If you’ve travelled to or from a Canadian airport in the past month, there’s a good chance that you’ve had to deal with unusually long waiting times.
Now, members of the International Air Transport Association (IATA) is urging the Canadian government to help reduce the massive delays in airports, specifically at immigration and security.
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Most of Canada’s major airports have experienced significant delays in recent weeks. According to an IATA press release, over the past four weeks alone, the travel plans of around 100,000 passengers per week have been disrupted as a result of these delays.
Another factor that’s led to these congested areas is the COVID-19 protocol and strict pandemic-related border control measures. The IATA says that these rules, which are causing unnecessary holdups, should be tweaked.
“The relevant authorities must urgently consider removing the last remaining travel-related COVID-19 restrictions and work with the industry on policies and processes which will allow passengers to pass through airports with no undue delay,” said Peter Cerda, IATA’s Regional Vice President for the Americas.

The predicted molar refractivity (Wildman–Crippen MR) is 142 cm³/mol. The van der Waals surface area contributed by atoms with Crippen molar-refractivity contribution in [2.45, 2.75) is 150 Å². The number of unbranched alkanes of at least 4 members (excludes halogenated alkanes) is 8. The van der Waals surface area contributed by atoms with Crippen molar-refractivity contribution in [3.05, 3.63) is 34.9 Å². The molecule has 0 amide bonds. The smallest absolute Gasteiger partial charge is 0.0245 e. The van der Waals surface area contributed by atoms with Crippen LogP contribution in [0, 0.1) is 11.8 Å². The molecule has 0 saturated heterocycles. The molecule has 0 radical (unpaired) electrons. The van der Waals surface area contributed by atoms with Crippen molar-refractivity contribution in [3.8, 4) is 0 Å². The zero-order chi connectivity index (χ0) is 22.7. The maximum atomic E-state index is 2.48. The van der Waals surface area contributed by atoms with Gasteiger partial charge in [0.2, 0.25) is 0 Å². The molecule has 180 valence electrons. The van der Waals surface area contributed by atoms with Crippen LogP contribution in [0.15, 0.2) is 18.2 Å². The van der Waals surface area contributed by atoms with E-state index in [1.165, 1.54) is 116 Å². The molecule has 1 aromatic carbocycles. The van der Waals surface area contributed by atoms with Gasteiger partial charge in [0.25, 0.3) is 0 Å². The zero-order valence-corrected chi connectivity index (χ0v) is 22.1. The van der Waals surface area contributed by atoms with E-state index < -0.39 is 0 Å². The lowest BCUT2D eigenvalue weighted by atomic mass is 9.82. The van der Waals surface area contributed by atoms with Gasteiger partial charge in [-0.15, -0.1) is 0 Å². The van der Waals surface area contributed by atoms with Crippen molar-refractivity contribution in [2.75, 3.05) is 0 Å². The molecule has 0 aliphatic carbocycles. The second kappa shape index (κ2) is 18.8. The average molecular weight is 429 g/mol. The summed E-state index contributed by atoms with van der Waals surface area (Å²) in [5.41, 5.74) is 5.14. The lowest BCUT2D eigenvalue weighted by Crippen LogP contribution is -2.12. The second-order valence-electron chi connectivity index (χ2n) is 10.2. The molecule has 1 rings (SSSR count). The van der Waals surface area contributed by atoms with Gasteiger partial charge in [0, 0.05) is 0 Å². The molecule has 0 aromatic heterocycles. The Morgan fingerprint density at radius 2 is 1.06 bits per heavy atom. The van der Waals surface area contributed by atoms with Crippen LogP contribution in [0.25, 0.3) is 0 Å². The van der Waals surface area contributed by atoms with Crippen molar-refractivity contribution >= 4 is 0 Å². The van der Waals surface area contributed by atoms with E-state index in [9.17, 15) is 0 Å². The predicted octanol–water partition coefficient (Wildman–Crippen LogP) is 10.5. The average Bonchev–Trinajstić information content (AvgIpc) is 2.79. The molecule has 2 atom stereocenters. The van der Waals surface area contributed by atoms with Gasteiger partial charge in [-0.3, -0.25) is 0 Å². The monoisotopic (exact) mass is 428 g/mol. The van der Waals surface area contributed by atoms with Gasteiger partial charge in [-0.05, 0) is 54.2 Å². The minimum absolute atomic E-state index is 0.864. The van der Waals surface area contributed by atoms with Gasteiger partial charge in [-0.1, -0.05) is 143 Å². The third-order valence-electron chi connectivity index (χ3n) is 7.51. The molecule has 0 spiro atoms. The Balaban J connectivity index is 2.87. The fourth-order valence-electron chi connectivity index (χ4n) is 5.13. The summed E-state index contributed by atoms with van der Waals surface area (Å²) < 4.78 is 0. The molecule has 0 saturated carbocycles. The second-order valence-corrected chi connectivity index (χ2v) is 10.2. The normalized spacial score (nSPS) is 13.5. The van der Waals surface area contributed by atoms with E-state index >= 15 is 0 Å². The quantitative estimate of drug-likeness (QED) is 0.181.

As a result, the IATA is asking Canadian authorities to do the following:
- Introduce dedicated immigration lanes for arriving international passengers who did not provide their required health and vaccination details in advance through ArriveCAN. Canada Border Services Agency (CBSA) data shows that the immigration process for passengers where the ArriveCAN details need to be collected on arrival takes 3-5 minutes as compared to 15-30 seconds in cases where the data has been supplied in advance. This would speed up the immigration for all passengers who completed their ArriveCAN before landing in Canada.
- Upgrade the mobile app version of ArriveCAN to include the immigration and customs-related questions so arriving international passengers can submit their relevant information in advance of arrival (currently only available on the web-based ArriveCAN in Toronto and Vancouver).
- Relocate on-arrival random testing facilities from the terminal/airport and/or offer a home testing option.
- Ensure that both CBSA and the Canadian Air Transport Security Authority (CATSA) have the staffing required to offer an efficient immigration and passenger screening process.